> >This article just appeared in the Proceedings of the National Academy of Sciences:
> >‰?|It is theoretical and looks primarily at the extreme case that all air in the room is well-mixed, something we know is demonstrably false, particularly if you attended Monona‰??s talk.
My attention was called to this paper by the chair of our Music Department, who is very interested in this topic for obvious reasons given her singing and instrumental students.
I agree that the paper is extremely theoretical, but it still forms the basis for a consumer story from CNBC
"MIT researchers say time spent indoors increases risk of Covid at 6 feet or 60 feet in new study challenging social distancing policies‰??
In my mind, this story shows that the paper‰??s message is confusing at many levels. While I agree that in some very specific ventilation circumstances, 60 feet separation may carry similar Covid risk as 6 feet separation, as a general policy statement I think that this statement is misleading. I think that the point of the MIT paper is that time of exposure can be as useful to manage as distance between potentially infectious people.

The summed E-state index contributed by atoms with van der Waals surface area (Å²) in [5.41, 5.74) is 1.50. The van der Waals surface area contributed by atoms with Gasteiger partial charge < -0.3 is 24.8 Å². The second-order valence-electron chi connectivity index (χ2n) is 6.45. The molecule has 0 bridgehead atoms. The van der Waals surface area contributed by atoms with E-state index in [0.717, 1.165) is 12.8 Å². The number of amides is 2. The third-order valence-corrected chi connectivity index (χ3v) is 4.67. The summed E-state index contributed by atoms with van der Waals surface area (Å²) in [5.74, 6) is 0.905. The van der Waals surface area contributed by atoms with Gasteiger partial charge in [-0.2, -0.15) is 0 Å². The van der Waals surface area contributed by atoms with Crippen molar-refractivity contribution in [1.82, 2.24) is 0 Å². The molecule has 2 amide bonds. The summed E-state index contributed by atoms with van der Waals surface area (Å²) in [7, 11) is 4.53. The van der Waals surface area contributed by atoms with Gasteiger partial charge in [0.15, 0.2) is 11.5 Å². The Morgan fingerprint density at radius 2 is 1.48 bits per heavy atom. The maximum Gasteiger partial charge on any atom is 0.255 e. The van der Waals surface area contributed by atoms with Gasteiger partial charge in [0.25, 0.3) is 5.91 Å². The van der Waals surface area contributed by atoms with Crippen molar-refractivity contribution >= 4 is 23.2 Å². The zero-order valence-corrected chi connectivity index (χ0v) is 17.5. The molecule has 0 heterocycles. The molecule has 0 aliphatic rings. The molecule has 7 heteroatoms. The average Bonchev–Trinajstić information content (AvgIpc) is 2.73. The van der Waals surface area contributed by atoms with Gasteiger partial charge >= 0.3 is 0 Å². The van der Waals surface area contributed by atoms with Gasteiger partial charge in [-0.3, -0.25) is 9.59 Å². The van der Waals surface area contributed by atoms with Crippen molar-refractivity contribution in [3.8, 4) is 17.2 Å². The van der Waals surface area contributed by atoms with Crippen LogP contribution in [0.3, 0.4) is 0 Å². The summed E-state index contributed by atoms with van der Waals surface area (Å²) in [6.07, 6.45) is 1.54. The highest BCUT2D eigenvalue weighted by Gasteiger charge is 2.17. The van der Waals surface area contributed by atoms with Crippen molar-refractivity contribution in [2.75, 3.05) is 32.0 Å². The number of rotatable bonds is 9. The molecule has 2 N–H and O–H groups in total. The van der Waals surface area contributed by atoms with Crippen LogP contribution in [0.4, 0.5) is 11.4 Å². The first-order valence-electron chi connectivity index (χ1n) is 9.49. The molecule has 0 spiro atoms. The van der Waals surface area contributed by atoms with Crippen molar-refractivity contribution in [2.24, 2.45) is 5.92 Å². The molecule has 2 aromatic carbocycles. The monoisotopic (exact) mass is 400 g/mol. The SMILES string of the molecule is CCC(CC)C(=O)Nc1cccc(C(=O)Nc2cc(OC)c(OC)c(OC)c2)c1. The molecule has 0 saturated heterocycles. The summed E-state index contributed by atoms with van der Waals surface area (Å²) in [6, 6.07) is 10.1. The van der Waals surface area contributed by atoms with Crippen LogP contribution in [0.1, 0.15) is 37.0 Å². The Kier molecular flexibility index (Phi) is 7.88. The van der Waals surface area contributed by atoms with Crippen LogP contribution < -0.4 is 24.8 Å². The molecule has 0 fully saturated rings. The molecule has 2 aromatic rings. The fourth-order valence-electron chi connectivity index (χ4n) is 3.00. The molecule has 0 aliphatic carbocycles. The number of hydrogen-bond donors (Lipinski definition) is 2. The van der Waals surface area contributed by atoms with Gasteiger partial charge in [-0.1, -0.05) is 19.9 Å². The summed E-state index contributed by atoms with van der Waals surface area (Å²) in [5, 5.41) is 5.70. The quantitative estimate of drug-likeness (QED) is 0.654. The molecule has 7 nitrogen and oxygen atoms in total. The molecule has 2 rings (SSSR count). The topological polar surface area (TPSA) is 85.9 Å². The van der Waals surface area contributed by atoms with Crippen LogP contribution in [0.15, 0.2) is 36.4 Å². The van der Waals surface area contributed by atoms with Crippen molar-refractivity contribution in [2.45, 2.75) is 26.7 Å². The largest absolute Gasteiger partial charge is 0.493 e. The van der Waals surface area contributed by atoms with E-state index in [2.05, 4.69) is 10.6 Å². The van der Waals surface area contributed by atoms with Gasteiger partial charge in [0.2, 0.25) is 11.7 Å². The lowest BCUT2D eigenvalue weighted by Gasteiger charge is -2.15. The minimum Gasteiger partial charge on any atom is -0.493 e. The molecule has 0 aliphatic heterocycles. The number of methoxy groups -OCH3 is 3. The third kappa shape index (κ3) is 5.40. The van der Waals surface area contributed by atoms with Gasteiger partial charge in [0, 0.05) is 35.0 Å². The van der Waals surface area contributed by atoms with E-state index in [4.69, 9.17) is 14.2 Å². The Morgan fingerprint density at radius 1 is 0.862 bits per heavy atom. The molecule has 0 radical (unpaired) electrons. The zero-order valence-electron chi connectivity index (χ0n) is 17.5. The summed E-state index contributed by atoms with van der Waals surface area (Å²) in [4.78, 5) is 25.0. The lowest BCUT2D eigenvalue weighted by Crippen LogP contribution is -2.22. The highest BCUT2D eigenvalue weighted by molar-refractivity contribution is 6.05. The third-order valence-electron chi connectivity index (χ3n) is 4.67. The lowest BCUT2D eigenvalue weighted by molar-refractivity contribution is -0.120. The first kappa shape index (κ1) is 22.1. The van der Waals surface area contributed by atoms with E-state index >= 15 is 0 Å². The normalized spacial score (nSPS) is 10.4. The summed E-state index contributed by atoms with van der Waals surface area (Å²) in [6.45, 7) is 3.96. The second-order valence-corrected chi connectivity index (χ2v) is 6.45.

> >the fact that two vaccinated family members of impacted students have also tested positive.
This is an important finding - as I hear it, people are treating vaccination as a release from other control measures. Personally, I expect that vaccination will be an effective public health method of slowing the spread, but for individuals in the random 10% of the population for whom the vaccination is ineffective, other protective measures (testing, distancing, masking) are still important.
Thanks for sharing these articles!
Ralph Stuart, CIH, CCHO
Environmental Safety Manager
Keene State College
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